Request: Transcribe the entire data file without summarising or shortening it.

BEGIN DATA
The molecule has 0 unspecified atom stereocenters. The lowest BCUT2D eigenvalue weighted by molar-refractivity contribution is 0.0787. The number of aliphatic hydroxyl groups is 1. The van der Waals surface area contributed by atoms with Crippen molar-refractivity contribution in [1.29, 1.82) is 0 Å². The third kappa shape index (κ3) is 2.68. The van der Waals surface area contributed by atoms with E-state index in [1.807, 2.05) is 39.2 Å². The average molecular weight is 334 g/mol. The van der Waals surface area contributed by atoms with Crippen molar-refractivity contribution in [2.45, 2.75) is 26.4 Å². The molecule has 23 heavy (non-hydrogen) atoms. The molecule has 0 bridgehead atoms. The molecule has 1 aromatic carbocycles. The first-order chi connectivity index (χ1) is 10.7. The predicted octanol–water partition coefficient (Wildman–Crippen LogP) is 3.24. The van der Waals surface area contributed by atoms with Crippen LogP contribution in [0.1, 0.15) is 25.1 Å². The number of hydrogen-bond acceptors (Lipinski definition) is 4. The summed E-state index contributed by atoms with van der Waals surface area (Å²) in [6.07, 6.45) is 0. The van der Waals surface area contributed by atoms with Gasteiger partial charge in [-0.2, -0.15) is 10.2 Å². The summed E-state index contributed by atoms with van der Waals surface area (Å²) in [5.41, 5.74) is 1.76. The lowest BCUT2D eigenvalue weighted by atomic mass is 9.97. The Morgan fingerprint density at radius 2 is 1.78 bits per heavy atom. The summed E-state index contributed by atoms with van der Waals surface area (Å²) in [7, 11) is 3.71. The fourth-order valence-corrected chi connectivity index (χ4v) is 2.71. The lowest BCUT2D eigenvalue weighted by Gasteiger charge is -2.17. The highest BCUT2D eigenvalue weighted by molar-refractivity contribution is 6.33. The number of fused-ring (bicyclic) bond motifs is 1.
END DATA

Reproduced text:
The molecule has 0 unspecified atom stereocenters. The lowest BCUT2D eigenvalue weighted by molar-refractivity contribution is 0.0787. The number of aliphatic hydroxyl groups is 1. The van der Waals surface area contributed by atoms with Crippen molar-refractivity contribution in [1.29, 1.82) is 0 Å². The third kappa shape index (κ3) is 2.68. The van der Waals surface area contributed by atoms with E-state index in [1.807, 2.05) is 39.2 Å². The average molecular weight is 334 g/mol. The van der Waals surface area contributed by atoms with Crippen molar-refractivity contribution in [2.45, 2.75) is 26.4 Å². The molecule has 23 heavy (non-hydrogen) atoms. The molecule has 0 bridgehead atoms. The molecule has 1 aromatic carbocycles. The first-order chi connectivity index (χ1) is 10.7. The predicted octanol–water partition coefficient (Wildman–Crippen LogP) is 3.24. The van der Waals surface area contributed by atoms with Crippen LogP contribution in [0.1, 0.15) is 25.1 Å². The number of hydrogen-bond acceptors (Lipinski definition) is 4. The summed E-state index contributed by atoms with van der Waals surface area (Å²) in [6.07, 6.45) is 0. The van der Waals surface area contributed by atoms with Gasteiger partial charge in [-0.2, -0.15) is 10.2 Å². The summed E-state index contributed by atoms with van der Waals surface area (Å²) in [5.41, 5.74) is 1.76. The lowest BCUT2D eigenvalue weighted by atomic mass is 9.97. The Morgan fingerprint density at radius 2 is 1.78 bits per heavy atom. The summed E-state index contributed by atoms with van der Waals surface area (Å²) in [7, 11) is 3.71. The fourth-order valence-corrected chi connectivity index (χ4v) is 2.71. The lowest BCUT2D eigenvalue weighted by Gasteiger charge is -2.17. The highest BCUT2D eigenvalue weighted by molar-refractivity contribution is 6.33. The number of fused-ring (bicyclic) bond motifs is 1.